Vancouver Confidential tells the untold stories of the city’s seedy underbelly

Vancouver’s civic history is ripe with stories of seedy back alley deals, corrupt officials, murders, gangsters, and gambling; a recent wave of books has mined archives and libraries, used bookstores, antique sales, and auctions to present this city’s dark side. One such book is Vancouver Confidential.

John Belshaw, the book’s editor and an established historian, explains, “Most civic histories celebrate progress, industry, order, and vision. [Vancouver Confidential] isn’t one of those.”

Topping the BC Bestseller list in its first week on the shelves, Vancouver Confidential features contributions from everyone from local historians and authors, to storytellers and bloggers. The book joins a list of other recent local hits such as Liquor, Lust, and the Law by Aaron Chapman about The Penthouse Nightclub, The History of Metropolitan Vancouver by the late Chuck Davis, and Vancouver Noir, which Belshaw co-edited with Diane Purvey — all of which explore Vancouver’s ‘ugly’ side.

Vancouver was bound to get caught up in trouble as it was not only a port city and a railway terminus, but its proximity to the American border made it a prime spot for illicit activities. Imports of opium from Asia were common, transients often hopped the rail and stayed at the end of the line, and rum-runners frequented the city during prohibition.

Lani Russworm, creator of the Past Tense blog and author of Vancouver Was Awesome, contributes to the collection with a piece about the red scare in the 1930s, and the communist spies in Vancouver. Jason Vanderhill, of Illustrated Vancouver fame, continues his interest in BC brewing ephemera and looks at cocktail connoisseur Daniel Joseph Kennedy and the prohibition era.

Author and reporter Eve Lazarus also contributed to the book. Her recently published fifth book, Sensational Vancouver, looks at the homes and spaces occupied by both the famous and the ordinary people of the city. Lazarus’ chapter in Vancouver Confidential looks at police corruption and the infamous mayor L.D. Taylor.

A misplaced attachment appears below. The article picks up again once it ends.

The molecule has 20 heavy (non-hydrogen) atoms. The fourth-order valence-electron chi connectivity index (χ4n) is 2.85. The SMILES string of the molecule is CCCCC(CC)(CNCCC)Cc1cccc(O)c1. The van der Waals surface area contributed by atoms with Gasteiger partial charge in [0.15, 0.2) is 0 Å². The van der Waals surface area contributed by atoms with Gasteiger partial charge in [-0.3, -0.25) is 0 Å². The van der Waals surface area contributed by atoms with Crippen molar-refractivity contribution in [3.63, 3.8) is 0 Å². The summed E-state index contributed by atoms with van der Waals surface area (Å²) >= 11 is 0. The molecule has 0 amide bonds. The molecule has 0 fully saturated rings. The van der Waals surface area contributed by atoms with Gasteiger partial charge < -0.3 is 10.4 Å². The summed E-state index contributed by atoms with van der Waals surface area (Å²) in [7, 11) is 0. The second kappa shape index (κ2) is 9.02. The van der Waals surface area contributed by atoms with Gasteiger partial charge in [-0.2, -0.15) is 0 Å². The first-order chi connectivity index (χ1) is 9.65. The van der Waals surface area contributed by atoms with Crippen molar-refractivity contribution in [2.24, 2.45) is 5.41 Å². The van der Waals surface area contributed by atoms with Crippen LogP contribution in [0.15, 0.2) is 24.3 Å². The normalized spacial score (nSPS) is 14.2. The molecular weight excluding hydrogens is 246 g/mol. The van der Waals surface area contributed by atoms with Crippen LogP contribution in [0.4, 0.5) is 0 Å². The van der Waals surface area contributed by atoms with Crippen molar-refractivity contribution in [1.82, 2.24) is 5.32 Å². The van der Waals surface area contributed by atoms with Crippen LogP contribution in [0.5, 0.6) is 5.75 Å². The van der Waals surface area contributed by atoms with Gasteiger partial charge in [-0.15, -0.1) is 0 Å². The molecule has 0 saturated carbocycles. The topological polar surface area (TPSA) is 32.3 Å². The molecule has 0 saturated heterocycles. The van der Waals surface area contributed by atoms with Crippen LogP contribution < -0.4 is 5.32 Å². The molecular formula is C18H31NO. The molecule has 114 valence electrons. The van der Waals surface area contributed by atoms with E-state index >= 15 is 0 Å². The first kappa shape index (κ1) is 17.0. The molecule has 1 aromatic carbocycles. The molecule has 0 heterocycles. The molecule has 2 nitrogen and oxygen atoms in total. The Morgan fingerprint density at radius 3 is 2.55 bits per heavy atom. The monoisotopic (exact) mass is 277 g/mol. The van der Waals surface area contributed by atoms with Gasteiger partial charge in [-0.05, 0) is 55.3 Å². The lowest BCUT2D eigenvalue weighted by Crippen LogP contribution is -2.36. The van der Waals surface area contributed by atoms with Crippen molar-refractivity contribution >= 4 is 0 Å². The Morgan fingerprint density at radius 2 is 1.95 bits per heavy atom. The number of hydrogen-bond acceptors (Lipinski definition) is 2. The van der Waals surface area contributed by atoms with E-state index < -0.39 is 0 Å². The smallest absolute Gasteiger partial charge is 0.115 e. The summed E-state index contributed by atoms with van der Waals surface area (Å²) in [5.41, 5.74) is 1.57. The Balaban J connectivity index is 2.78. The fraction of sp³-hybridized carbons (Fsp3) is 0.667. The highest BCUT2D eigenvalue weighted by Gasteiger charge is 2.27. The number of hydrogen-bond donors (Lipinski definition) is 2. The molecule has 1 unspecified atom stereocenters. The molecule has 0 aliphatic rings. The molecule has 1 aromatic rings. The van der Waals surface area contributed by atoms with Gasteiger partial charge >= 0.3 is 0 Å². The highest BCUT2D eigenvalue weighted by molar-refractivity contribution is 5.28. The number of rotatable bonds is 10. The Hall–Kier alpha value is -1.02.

At the book’s launch party, Rosanne Amosovs Sia spoke about the inspiration behind  her chapter, entitled “Crime and its Punishments in Chinatown.” She discovered a photograph by Stan Williams of 15 waitresses in 1937 marching from Chinatown to the newly built city hall south of False Creek. It was the middle of the Depression, and they were protesting the loss of jobs due to legislation that prohibited white women from working at Chinese-owned businesses.

Although the law had been around for a number of years, it wasn’t until a murder/suicide in 1931 and the appointment of W.W. Foster as police chief that it was enforced. Sia spoke about her interest in these waitresses and what became of them, as the mayor refused to see them, and their protests fell on deaf ears for many years.

The launch party was held on September 21 at The Emerald supper club in Chinatown, a fitting establishment for the ambiance of the book. The restaurant was packed with people, many wearing swanky hats and ‘20s to ‘40s era attire. Prizes were awarded for the best outfits and Aaron Chapman closed out the night performing a spoken word beat poem with jazz tunes playing from the speakers. In a deep smoky voice, Chapman told the tale of the arsenic milkshake murderer, a radio DJ who slowly poisoned his wife to death while broadcasting from the BOWMAC car lot on Broadway.

All the contributors have a distinct style of storytelling, which will have you picking up Vancouver Confidential time and time again to get another taste of Vancouver’s seedy underbelly in the mid-20th century.

 

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